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Center for Food Safety Criticizes Latest Move by Food Industry to Minimize Oversight of Food Additives

September 2nd, 2014
Center for Food Safety

Grocery Manufacturers initiative is inadequate, cannot replace needed regulation by FDA

September 2, 2014 (Washington, DC) – Center for Food Safety today expressed disappointment in the Grocery Manufacturer Association’s (GMA) proposed changes  to the food industry’s process in assessing the safety of food additives.  The Food and Drug Administration (FDA) has stated its support of GMA’s initiative, however, food safety advocates remain critical of the agency’s minimal role in assessing food additives.

“We applaud any move towards more transparency in the nation’s food system and GMA’s attempt to address the deeply flawed food-safety system, but its proposal falls far short of addressing some of the key concerns over the safety of food additives,” said Donna Solen, senior attorney for Center for Food Safety.

“While industry initiative and cooperation is integral to ensuring the safety of food ingredients, it is not an acceptable substitute for government regulation.  The stakes are simply too high in the area of food safety to allow industry to fill a void left by FDA,” said Solen. “For nearly twenty years FDA has failed to even finalize the regulations that govern GRAS substances, and this is another example of its inaction in this key realm of public health. FDA oversight is essential to ensuring the safety of the nation’s food.”

In particular, CFS raised the following concerns:

  • GMA’s initiative applies only to future food additives. It does not address the estimated 1000 self-affirmed GRAS additives already in our foods, which will continue to remain secret.  Moreover, it does not describe how a product can be taken off the GRAS list if future studies show that the ingredient is not safe for consumption.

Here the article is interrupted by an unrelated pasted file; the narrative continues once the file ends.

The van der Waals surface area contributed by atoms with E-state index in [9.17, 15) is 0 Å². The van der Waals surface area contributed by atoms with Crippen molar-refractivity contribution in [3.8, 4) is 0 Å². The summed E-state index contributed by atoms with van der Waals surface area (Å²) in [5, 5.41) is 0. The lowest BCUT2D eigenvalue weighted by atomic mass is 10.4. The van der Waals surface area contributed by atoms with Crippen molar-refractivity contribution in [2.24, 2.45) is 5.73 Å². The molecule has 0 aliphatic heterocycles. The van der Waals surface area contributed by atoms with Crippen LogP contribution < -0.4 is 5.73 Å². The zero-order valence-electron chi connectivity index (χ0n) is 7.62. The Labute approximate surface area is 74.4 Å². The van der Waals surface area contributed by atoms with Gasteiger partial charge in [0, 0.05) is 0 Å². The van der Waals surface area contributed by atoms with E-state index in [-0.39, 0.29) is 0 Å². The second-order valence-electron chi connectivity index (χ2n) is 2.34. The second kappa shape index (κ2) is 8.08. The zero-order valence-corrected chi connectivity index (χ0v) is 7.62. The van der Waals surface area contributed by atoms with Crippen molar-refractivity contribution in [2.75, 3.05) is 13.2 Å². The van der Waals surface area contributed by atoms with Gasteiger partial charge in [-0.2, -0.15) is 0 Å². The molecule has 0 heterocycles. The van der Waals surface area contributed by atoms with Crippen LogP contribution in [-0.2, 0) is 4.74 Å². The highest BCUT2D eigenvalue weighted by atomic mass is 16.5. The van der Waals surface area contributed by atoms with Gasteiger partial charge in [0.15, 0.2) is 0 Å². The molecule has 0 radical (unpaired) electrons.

• GMA is establishing a GMA-sponsored database that will list information on all GRAS assessments conducted by the food industry but it has not yet defined how the public will be involved in this process, or what information will be made publicly available. It is without question that all information relating to the safety and toxicology of food ingredients must be made public. GMA does not promise to make this database open to the public.
  • GMA’s proposed plan is “mandatory” among its own members, but does not account for nonmembers, and membership within GMA itself is completely voluntary. Thus, it is unknown what percentage of manufacturers of the food available on our supermarket shelves will even adhere to these mandates.

In February, Center for Food Safety (CFS) filed a lawsuit against the Food and Drug Administration (FDA) over the agency’s failure to protect the public from dangerous food additives by failing to follow legal rulemaking requirements.  For more than 15 years, under a proposed rule that has never been finalized, FDA has allowed food manufacturers to use a fast-track process for determining whether an additive is “generally recognized as safe” (GRAS).

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